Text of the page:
The website “Beyond spacetime and quantum fields” describes the conservation of quanta transfer in space (see the next chapters). This physic's "law of conservation" shows that cold fusion must be some kind of BEC-like mechanism.

However, is it possible to do some simple, low cost experiments to test the proposed mechanism?

This is not an easy question to answer because simple, low cost experiments have a lot of limitations. For example, temperature and pressure are important variables when it comes to a high adsorption of hydrogen into a metal lattice (e.g. nickel). To control high pressure and high temperatures “at the kitchen worktop” isn't a realistic idea.

And the catalytic metal itself – palladium is the best – is far too expensive (at the moment you have to pay about €1600 for 25 gram palladium).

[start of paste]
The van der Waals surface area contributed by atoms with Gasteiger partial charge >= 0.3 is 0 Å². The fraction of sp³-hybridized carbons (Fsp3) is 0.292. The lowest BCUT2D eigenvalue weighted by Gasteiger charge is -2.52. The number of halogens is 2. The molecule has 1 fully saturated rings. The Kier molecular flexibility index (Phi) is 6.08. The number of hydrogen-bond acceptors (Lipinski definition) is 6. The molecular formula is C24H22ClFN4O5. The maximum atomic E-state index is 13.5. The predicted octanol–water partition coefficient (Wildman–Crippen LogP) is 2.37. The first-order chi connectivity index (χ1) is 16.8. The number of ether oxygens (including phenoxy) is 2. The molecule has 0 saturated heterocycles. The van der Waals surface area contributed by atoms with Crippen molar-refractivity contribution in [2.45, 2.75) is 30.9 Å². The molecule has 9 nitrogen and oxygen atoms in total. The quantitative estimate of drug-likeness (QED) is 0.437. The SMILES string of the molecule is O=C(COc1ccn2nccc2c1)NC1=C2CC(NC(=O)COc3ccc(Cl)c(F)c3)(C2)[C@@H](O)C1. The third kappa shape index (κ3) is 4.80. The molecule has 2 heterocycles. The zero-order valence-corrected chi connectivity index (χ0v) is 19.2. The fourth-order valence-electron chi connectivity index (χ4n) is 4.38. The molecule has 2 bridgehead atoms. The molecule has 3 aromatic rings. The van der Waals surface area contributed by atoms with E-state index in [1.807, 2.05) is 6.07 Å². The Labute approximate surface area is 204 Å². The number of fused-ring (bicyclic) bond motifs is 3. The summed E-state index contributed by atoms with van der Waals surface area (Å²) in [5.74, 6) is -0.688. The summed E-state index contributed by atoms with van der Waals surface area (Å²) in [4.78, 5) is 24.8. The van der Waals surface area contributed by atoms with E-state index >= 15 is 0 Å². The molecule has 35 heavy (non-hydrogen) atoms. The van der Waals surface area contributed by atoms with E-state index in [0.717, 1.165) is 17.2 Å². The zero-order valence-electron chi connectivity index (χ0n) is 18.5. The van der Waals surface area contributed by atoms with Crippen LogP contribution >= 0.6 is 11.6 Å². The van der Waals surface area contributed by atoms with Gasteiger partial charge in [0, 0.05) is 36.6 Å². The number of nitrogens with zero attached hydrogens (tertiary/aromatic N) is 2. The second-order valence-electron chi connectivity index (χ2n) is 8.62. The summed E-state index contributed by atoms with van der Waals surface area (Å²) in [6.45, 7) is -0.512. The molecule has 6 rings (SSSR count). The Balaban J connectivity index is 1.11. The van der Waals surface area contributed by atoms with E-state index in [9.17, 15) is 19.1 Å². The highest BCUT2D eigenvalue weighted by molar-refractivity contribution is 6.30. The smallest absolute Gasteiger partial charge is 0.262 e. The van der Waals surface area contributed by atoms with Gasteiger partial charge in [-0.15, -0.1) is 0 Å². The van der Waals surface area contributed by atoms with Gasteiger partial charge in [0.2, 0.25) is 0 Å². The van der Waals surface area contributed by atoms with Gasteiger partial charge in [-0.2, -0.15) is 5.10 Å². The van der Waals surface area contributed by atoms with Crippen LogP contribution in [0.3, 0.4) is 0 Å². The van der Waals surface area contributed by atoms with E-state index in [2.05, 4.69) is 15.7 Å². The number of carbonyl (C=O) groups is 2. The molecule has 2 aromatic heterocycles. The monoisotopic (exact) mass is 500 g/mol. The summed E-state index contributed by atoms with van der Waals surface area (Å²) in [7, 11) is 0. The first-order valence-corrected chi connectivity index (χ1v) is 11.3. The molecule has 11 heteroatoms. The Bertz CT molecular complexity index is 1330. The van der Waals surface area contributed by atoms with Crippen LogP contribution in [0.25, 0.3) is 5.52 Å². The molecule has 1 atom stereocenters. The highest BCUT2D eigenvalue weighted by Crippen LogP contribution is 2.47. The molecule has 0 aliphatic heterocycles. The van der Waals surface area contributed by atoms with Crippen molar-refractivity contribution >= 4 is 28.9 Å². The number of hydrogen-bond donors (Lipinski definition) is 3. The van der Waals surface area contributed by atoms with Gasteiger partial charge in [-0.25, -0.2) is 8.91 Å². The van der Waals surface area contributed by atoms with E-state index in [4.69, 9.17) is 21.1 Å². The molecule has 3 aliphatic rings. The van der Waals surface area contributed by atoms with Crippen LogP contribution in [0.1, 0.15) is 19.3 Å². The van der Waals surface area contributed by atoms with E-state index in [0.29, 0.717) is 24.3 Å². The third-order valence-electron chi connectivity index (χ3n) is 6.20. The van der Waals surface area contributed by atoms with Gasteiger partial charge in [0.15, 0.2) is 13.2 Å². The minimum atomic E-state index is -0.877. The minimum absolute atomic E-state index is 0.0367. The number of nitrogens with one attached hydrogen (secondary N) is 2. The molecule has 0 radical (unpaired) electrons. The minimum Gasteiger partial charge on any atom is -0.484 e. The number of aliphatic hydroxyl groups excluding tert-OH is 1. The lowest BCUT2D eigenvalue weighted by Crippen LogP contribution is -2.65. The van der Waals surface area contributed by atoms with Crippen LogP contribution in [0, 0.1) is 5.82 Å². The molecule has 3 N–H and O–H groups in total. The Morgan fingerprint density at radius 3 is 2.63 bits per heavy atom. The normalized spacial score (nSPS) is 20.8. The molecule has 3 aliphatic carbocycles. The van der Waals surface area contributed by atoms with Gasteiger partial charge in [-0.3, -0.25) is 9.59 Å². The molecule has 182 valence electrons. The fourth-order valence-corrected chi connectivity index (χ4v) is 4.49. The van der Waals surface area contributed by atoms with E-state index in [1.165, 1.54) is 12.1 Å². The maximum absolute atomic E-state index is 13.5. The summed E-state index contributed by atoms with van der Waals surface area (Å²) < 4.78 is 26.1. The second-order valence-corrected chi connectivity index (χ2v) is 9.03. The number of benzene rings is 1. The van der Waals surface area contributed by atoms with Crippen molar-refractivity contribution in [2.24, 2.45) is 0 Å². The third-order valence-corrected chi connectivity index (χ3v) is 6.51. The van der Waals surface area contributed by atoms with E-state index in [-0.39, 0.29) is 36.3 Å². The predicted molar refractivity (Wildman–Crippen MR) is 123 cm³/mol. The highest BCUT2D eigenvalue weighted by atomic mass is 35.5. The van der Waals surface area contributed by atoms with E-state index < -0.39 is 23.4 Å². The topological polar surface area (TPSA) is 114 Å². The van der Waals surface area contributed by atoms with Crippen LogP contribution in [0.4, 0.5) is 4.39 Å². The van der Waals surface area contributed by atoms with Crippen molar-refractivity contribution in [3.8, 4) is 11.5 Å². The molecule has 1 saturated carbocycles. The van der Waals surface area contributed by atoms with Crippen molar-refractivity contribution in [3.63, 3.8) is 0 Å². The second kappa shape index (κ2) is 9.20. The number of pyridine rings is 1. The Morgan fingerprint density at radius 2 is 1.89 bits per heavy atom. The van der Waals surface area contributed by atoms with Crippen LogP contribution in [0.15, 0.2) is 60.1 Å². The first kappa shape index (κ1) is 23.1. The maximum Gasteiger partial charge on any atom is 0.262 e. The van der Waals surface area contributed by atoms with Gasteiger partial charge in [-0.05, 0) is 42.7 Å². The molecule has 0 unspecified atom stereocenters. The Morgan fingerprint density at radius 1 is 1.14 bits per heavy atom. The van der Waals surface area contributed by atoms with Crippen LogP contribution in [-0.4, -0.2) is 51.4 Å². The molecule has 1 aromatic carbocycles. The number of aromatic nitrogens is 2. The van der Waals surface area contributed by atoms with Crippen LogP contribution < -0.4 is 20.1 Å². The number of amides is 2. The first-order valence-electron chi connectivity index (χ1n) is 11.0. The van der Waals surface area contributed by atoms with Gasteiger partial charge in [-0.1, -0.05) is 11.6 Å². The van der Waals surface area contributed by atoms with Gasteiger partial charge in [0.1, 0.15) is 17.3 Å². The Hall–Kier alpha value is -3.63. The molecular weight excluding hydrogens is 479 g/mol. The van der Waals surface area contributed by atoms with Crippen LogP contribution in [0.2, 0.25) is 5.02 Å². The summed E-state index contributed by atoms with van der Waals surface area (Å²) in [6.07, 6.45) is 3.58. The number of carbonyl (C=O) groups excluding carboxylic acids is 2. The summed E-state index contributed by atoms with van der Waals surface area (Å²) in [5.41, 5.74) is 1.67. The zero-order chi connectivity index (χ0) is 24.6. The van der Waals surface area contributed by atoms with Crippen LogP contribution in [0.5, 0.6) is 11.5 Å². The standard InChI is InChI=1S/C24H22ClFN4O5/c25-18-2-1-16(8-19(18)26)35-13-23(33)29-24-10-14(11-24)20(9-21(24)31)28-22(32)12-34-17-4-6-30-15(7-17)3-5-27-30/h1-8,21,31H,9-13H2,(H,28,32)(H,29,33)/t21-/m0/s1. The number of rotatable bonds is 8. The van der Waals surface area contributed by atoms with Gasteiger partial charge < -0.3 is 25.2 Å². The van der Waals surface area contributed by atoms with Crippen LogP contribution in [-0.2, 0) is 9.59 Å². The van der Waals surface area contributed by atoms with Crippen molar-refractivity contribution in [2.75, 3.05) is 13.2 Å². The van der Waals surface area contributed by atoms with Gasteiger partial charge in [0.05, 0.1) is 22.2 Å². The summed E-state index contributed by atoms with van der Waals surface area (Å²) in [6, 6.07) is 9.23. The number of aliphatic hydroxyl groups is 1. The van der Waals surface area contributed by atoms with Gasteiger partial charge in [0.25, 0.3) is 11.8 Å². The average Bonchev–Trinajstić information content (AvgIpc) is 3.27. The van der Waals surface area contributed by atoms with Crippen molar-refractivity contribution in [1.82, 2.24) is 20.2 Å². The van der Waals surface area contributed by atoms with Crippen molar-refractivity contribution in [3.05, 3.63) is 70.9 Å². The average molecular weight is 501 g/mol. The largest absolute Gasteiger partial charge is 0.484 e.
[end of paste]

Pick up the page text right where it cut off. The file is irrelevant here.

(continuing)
So we can try to force cold fusion with the help of some "layman's" experiments, but it isn't for sure that these simple and low cost experiments will be successful. Anyway, it is an attractive idea to give it a try.*
december 2015

* The topic “LENR” – inclusive the description of a couple of experiments – was described in 19 chapters (April 2016). That is far too much because the subject is not yet closed (there was no sign of exceptional heat). Therefore I have compressed the contents of those 19 posts to a couple of posts.

Next chapter: "Quanta transfer is conserved"